Chris Heimerdinger, the author of the fictional young adult series Tennis Shoes Among the Nephites?
Five Compelling Archeological Evidences For the Book of Mormon
Post contributed by Chris Heimerdinger
1. Metal plates
It almost seems a shame to use up one of my 5 evidences here. The issue of inscribed metal plates in stone boxes has been so effectively laid to rest by modern archaeology that Latter-day Saints hardly remember when it was one of Mormonism’s most prevalent and scathing criticisms. We were told the ancients did not preserve records on plates.1 We were told ancient Israelites, in particular, did not write on plates.2 We were told they would have been too heavy for Joseph to carry while running from ruffians or heft from one hiding place to the next.3
Time has rendered all such objections moot. Hundreds, if not thousands, of examples of metal plates—copper, silver, bronze, brass, and yes, gold—many in stone boxes, and even some bound with metal rings—have been unearthed in places as diverse as Spain, Bulgaria, Italy, Greece, Korea, Egypt, Syria, Iran, even Mesoamerica—too many to mention. As for Israel, not only have we found the famous copper scroll of Qumran, but two small silver plates from Jerusalem that date to the 7th–6th century B.C.4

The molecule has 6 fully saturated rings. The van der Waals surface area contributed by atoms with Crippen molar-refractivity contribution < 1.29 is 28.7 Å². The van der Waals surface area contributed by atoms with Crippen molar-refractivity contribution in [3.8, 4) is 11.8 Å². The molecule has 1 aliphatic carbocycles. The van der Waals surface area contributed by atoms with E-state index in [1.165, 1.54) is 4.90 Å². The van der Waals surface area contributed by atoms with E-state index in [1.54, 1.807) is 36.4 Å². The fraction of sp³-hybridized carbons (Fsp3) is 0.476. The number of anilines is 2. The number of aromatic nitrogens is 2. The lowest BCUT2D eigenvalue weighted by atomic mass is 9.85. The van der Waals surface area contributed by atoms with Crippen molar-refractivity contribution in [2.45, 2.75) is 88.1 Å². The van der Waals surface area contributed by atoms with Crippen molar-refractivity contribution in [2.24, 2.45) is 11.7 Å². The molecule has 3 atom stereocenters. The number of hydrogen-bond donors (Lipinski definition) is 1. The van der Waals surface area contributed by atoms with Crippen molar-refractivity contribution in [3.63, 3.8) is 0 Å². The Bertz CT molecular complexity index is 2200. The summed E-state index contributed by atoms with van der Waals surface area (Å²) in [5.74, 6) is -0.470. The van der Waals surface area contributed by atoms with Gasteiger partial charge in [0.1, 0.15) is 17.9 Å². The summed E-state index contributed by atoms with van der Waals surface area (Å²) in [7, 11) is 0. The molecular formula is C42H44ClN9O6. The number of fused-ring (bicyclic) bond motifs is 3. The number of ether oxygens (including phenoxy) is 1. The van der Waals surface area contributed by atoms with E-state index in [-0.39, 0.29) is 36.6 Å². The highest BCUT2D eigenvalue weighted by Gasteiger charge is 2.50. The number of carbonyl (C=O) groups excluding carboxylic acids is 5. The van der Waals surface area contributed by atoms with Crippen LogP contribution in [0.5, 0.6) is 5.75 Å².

Finally, we learn of a shimmering gold and copper alloy called tumbaga by the Spanish that has existed from pre-Columbian times—the same composition described by Joseph’s brother, William—bringing in the plates at a nice “heftable” weight of 40–60 lbs.5